Simon Sinek, in his famous TED Talk from 2009 that has been watched over 50 million times, talks about how great leaders inspire the Why of successful organisations. He illustrates his point using a simple graphic with three concentric rings He calls it the Golden Circle. What can be found on the outside. It’s what the business offers, the service it provides. All companies know what that is. Next, we have How. This one is a little more tricky. It is how that company sets itself apart from its competitors – what makes them unique. And many simply are not any different. Just look at the detergent segment. Finally, we get to the centre of the circle – the Why. Why a business does what it does. It’s not about maximizing profits. It’s the reason for being. It’s why, as Simon puts it, you get up in the morning. And very few actually know why they do what they do.

Many companies see their mission in what they make – they start on the outside, often never making it to the Why. Simon argues that to be a company that inspires, you have to start from the inside out. You have to start with your Why.


Apple, of course, is a prime example in Simon’s talk. They offer computers. They separate themselves from their competitors by making good looking products that are intuitive to use. But Apple also continuously challenges the status quo. Steve Jobs was such an inspiring leader because he believed in the Why of Apple. To think different. It also explains why they were able to stretch their product range to include not only the Macintosh Computer but mobile phones, watches and more – and being believable in doing so. We’ve seen the endless queues in front of Apple Stores around the world every time something new is launched.

Nike. We know what they make. Are they any different to their competitors? Maybe. Maybe not. Why is the determining factor. “Just do it” encapsulates Nike’s Why – to enable every athlete, whether pro or amateur, to perform at their uncompromising best. It’s a state-of-mind. A belief. One of Nike’s earliest ads with the headline “There is no finish line” perfectly illustrates their Why. And it can be felt in their powerful ad-campaign that takes a stand (or knee) with NFL player Colin Kaepernick, who was the first to kneel during the national anthem to protest racial inequality. The ad alienated some of Nike’s customers. Something they had no regret in doing. But more on that later.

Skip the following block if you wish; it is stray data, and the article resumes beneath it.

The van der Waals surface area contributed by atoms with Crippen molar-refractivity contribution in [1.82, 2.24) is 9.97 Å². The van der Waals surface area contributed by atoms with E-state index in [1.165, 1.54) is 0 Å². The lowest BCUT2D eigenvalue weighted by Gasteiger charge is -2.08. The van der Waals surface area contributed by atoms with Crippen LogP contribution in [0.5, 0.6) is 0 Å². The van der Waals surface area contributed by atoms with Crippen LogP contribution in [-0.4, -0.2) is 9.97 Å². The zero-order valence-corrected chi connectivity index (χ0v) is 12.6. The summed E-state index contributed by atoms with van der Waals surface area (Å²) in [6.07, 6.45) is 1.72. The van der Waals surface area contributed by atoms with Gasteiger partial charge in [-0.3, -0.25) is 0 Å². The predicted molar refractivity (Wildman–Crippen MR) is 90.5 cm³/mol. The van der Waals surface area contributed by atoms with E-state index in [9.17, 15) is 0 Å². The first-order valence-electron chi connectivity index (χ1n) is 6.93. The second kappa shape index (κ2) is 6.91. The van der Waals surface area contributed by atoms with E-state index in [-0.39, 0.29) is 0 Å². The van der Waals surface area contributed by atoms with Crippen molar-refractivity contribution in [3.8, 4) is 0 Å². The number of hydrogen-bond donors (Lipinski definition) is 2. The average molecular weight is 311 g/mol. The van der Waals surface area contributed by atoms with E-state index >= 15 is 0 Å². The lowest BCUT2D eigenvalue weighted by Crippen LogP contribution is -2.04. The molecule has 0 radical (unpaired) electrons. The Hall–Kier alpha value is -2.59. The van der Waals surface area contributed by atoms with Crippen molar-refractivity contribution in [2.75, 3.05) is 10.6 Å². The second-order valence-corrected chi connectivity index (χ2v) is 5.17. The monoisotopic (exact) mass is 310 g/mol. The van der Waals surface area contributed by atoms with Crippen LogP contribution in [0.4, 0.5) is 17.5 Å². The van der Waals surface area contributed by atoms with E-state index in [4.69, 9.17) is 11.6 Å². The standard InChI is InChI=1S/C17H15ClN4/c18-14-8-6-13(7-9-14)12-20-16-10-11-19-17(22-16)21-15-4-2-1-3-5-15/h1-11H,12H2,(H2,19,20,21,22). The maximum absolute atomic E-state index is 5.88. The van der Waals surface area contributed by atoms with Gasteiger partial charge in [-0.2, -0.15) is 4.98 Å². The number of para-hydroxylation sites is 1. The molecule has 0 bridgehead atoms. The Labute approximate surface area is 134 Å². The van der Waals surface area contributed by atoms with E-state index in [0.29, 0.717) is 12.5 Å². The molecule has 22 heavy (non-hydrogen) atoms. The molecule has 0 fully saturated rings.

Nike | There is no finish line (1991)
Nike | Dream Crazy (2018)

But what about a brand that wants to make the world a better place?

Let’s take a closer look at Patagonia’s Why. In mid-2020, leading up to the US presidential election, the internet went crazy for a message the company had sown into their shorts: Vote the assholes out.

Patagonia clothing tag: Vote the assholes out
Patagonia's clothing tag (2020)

While this made the rounds on social media and the news, it isn’t out of character for Patagonia. Looking back at the history of the company, they made their name producing climbing equipment – some of the best in the world. Soon after, environmentalism grew in importance to the founders, when they realised how much damage pitons made, the metal spikes climbers hammer into the rock to hook their rope onto. They decided to minimize their piton business and instead focused on promoting the sale of aluminium chocks, that could be wedged into cracks by hand, hence reducing the environmental impact. That was in 1970.

Today, Patagonia commits 1% of its annual earnings to nonprofits that are fighting for a better future. The company calls it a self-imposed Earth tax. Patagonia Action Works has been founded to help individuals and organisations on a grassroots level, supporting a wide range of environmental causes – from saving the forests to lobbying against nuclear energy.

On the product side, customer support is impeccable. They offer a repair service and encourage people to recycle unwanted gear – even going so far as to providing help finding the nearest recycling centre.

They close their stores so that employees can march and strike alongside climate activists. They introduced regenerative organic farming into its supply chain to grow sustainable fibres and food.

When Patagonia was one of the first companies to join the #StopHateForProfit boycott of Facebook, they were motivated by their core belief. After all, the Trump administration has rolled back on many rules and regulations that protect the environment. It all leads back to their old mission statement of minimizing their environmental impact.

In 2018 they doubled down and Yvon Chouinard and CEO Rose Marcario introduced a change to their mission:

“We’re in business to save our home planet.”

THIS is Patagonia’s Why.

“Vote the assholes out” is not just a vanity tag in some of their shorts, it’s the reason they exist. Everything they do reflects that and transcends their What (we make high-quality outdoor equipment) and their How (we focus on function, repairability and foremost durability, all while limiting the environmental impact).

Knowing, honing and cultivating your Why is essential. It is why consumers buy Apple, Tesla or Nike and have turned them into some of the most valuable businesses in the world. Patagonia, for example, has seen its profit quadruple since 2014, surging past $1 billion in revenue in 2018.

Now more than ever people want companies to take a stand. Just like Nike had Kaepernick’s back. And when you’re believable, and your words are matched by your actions – not just for the sake of making a profit – you will be rewarded. Consumers will not only stand by you but become ambassadors for your brand and your Why. Especially when you’re a brand that wants to make the world a better place.

Three Things to Take Away:
  • Condense your Why into a short and powerful statement
  • Use your Why as the foundation of your core values
  • Your Why needs to be followed by actions